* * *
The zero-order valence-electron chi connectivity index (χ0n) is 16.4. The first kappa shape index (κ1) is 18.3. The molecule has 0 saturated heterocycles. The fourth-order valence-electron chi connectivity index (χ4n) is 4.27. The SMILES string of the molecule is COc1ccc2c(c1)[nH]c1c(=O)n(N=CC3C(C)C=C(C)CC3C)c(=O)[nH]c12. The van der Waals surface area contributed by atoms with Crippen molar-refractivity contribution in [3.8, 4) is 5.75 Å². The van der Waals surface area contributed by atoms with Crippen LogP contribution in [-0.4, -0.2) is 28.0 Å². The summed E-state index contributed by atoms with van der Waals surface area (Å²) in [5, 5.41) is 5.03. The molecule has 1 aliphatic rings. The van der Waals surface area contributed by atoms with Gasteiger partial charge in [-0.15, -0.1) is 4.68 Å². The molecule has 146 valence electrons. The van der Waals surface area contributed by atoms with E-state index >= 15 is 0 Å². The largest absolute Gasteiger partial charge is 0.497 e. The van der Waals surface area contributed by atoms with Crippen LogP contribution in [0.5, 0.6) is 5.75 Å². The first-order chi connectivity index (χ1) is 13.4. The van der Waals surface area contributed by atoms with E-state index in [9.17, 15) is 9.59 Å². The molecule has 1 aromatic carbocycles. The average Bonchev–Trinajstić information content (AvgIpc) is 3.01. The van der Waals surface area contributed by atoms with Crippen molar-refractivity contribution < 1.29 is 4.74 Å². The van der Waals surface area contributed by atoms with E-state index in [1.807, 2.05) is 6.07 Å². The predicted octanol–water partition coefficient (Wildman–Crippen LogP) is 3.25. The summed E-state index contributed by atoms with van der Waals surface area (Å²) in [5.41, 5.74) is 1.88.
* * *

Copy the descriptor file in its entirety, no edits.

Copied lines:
The zero-order valence-electron chi connectivity index (χ0n) is 16.4. The first kappa shape index (κ1) is 18.3. The molecule has 0 saturated heterocycles. The fourth-order valence-electron chi connectivity index (χ4n) is 4.27. The SMILES string of the molecule is COc1ccc2c(c1)[nH]c1c(=O)n(N=CC3C(C)C=C(C)CC3C)c(=O)[nH]c12. The van der Waals surface area contributed by atoms with Crippen molar-refractivity contribution in [3.8, 4) is 5.75 Å². The van der Waals surface area contributed by atoms with Crippen LogP contribution in [-0.4, -0.2) is 28.0 Å². The summed E-state index contributed by atoms with van der Waals surface area (Å²) in [5, 5.41) is 5.03. The molecule has 1 aliphatic rings. The van der Waals surface area contributed by atoms with Gasteiger partial charge in [-0.15, -0.1) is 4.68 Å². The molecule has 146 valence electrons. The van der Waals surface area contributed by atoms with E-state index >= 15 is 0 Å². The largest absolute Gasteiger partial charge is 0.497 e. The van der Waals surface area contributed by atoms with Crippen LogP contribution in [0.5, 0.6) is 5.75 Å². The first-order chi connectivity index (χ1) is 13.4. The van der Waals surface area contributed by atoms with E-state index in [9.17, 15) is 9.59 Å². The molecule has 1 aromatic carbocycles. The average Bonchev–Trinajstić information content (AvgIpc) is 3.01. The van der Waals surface area contributed by atoms with Crippen molar-refractivity contribution < 1.29 is 4.74 Å². The van der Waals surface area contributed by atoms with E-state index in [1.807, 2.05) is 6.07 Å². The predicted octanol–water partition coefficient (Wildman–Crippen LogP) is 3.25. The summed E-state index contributed by atoms with van der Waals surface area (Å²) in [5.41, 5.74) is 1.88.